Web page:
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Gulf Music: Poems

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  • Posted February 9, 2009

    more from this reviewer

    pinsky, as in satguru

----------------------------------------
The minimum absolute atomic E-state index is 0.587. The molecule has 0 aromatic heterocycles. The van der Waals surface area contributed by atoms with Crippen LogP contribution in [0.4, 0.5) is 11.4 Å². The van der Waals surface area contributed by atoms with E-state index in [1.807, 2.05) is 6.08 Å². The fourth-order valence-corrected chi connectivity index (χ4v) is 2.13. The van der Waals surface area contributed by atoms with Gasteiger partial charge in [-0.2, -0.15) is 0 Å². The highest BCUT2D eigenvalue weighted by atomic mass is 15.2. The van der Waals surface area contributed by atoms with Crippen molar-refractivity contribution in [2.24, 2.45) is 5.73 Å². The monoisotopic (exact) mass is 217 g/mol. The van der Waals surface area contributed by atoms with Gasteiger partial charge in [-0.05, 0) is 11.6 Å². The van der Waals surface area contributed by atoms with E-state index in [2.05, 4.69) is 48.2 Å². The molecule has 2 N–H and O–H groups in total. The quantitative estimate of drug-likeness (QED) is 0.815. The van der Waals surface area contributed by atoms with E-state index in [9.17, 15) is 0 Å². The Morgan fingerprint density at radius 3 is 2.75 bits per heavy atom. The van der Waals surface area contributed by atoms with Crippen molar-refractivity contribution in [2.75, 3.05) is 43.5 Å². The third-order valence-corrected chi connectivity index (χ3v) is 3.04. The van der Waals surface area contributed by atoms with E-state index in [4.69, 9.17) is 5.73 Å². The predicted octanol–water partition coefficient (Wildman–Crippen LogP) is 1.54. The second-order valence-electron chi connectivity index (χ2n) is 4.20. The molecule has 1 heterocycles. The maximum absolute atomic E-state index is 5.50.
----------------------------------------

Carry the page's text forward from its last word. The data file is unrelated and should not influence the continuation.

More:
Before a rapt audience, Robert Pinsky recently stepped to the podium of the Fullerton Room of the venerable Art Institute of Chicago. He acknowledged the richness of the place and the art itself 21st century Chicago has become. With his uncommon grace and usual dignity, the former Poet Laureate of the United States hesitate, looked around the filled to capacity auditorium, paused, and began,<BR/><BR/> I drowned in the fire of having you, I burned<BR/> In the river of not having you, we lived<BR/> Together for hours in a house of a thousand rooms<BR/> And we were parted for a thousand years.<BR/> Ten minutes ago we raised our children who cover<BR/> The earth and have forgotten that we existed<BR/><BR/> It was not maya, it was not a ladder to perfection,<BR/> It was this cold sunlight falling on this warm earth.<BR/><BR/> When I turned you went to Hell. When your ship<BR/> Fled the battle I followed you and lost the world<BR/> Without regret but with stormy recriminations.<BR/> Someday far down that corridor of horror the future<BR/> Someone who buys this picture of you for the frame<BR/> At a stall in a dwindled city will study your face<BR/> And decide to harbor it for a little while longer<BR/> From the waters of anonymity, the acids of breath<BR/><BR/>Then silence. And caught in my seat by the crashes of his verse, I heard Pinsky say, ¿ `Antique¿, from Gulf Music, it¿s the second to last poem in the book.¿ Almost whimsically he continued, ¿I was angry at the time I wrote it. I was angry with, with Bush, and Cheney, and Gonzales, and our foreign policy. Then it just became something else. It evolved into something else.¿ More silence. And from what I could tell, no one exhaled.

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